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Running back Rodney Vines shows his speed, and toughness, for Burlington Township

On Saturday against Highland, Vines scored the game's decisive touchdown on a 60-yard burst in the second quarter.

Rodney Vines runs the ball against Highland last weekend.
Rodney Vines runs the ball against Highland last weekend.Read moreELIZABETH ROBERTSON / Staff Photographer

He's known for flash and speed, but Rodney Vines was out to show a packed crowd that there are multiple facets to his game.

"Just because I'm small doesn't mean I'm going to allow anybody just to throw me down," said Burlington Township's  5-foot-8, 165-pound running back. "I just feel like I have that mindset where I can't let no one touch me."

Saturday afternoon on a muddy track at home against Highland, the  junior scored the game's decisive touchdown, a 60-yard burst in the second quarter that gave the Falcons a lead they never lost.

On that play, Vines showed his trademark speed, a weapon that makes him one of South Jersey's most dangerous players.

“We just have to keep pushing. We know we’re not going to let anything stop us.” — Rodney Vines

But his biggest moments came in the guts of the game. Late in the fourth quarter, with his team clinging to a one-point lead, Vines made a 30-yard run that ended with him dragging defenders clutching his ankles.

It was a sign of his resilience — he overcame a lost fumble earlier in the game — and of what Vines brings to the Burlington Township offense.

"He's got the ability when he gets in the secondary to make a big play every time," said head coach Tom Maderia, whose Falcons defeated Highland, 14-13, in a battle of undefeated divisional rivals. The win guaranteed Burlington Township a share of the West Jersey Football League Liberty Division title.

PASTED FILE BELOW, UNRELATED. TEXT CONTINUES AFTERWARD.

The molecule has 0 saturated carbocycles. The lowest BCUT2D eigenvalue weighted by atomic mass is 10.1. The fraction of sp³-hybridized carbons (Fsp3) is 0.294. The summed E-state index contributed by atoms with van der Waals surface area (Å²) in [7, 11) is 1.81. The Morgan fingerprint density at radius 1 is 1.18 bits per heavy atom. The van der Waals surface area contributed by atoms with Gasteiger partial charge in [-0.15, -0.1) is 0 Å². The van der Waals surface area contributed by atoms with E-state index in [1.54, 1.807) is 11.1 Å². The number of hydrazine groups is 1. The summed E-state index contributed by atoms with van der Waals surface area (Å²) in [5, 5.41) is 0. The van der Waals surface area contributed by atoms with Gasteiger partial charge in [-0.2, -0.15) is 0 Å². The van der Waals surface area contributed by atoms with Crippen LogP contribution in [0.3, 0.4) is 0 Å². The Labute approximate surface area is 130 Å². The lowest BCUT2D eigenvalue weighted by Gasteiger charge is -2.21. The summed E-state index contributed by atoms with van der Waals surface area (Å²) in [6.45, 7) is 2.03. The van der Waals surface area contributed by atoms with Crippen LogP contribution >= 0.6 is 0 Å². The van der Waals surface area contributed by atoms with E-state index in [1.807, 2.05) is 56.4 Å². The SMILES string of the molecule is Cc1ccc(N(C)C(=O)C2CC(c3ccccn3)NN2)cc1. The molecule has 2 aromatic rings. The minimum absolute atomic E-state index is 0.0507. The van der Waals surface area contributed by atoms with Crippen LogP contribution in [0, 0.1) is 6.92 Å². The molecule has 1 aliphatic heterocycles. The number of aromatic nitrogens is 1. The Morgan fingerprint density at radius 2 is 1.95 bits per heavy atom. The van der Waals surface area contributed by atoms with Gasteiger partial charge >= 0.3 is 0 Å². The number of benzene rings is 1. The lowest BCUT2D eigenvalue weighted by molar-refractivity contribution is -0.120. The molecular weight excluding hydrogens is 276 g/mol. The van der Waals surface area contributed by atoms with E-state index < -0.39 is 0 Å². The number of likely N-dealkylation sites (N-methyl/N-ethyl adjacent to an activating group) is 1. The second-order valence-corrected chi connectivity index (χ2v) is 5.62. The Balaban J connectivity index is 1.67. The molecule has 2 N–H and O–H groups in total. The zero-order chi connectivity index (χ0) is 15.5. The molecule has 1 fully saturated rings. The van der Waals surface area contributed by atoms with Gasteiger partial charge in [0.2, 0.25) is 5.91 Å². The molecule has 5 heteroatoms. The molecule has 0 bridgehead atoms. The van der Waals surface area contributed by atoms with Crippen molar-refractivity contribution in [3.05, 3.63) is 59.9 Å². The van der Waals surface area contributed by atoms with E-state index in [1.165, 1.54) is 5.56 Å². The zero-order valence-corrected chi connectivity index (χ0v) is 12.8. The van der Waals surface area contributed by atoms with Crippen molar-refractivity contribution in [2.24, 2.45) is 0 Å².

For Vines, it was further proof that he's back where he belongs.

He spent his first two seasons at Camden Catholic and was set to lead the backfield for the Irish this season before a racial bias scandal hit the school in the spring, resulting in a wave of transfers out of the football program. The school was accused of firing coach Nick Strom for having too many black players on the team.

Several of those players, including Vines and star receiver Tyrese Ware, landed in Burlington Township.

The transition has been seamless, which is no surprise to those familiar with the players' history in the town.

"I've actually been playing with these guys my whole life, since I was 5 years old," said Vines, who grew up in Burlington Township. "To me, coming to play for this team felt like coming home."

Vines has seen more work recently with fellow star running back Semi Robertson nursing a minor ankle injury.

Vines finished the game against Highland with 12 carries for 137 yards, his second straight game with more than 100 yards rushing. He has 465 yards rushing and four touchdowns on just 50 carries.

"I'm out here playing for my teammates," Vines said. "I want to do it for them."

At 7-0, Burlington Township is off to its best start in recent memory. Before Saturday's game, Burlington Township honored its state championship teams from 1976  and 1977.

For Vines, it was a source of further inspiration. He has visions of making his own history at Burlington Township, of leaving his own mark on a hometown that he's proud to represent.

"I knew my family was on this team. I know we can get the job done," Vines said. "We just have to keep pushing. We know we're not going to let anything stop us."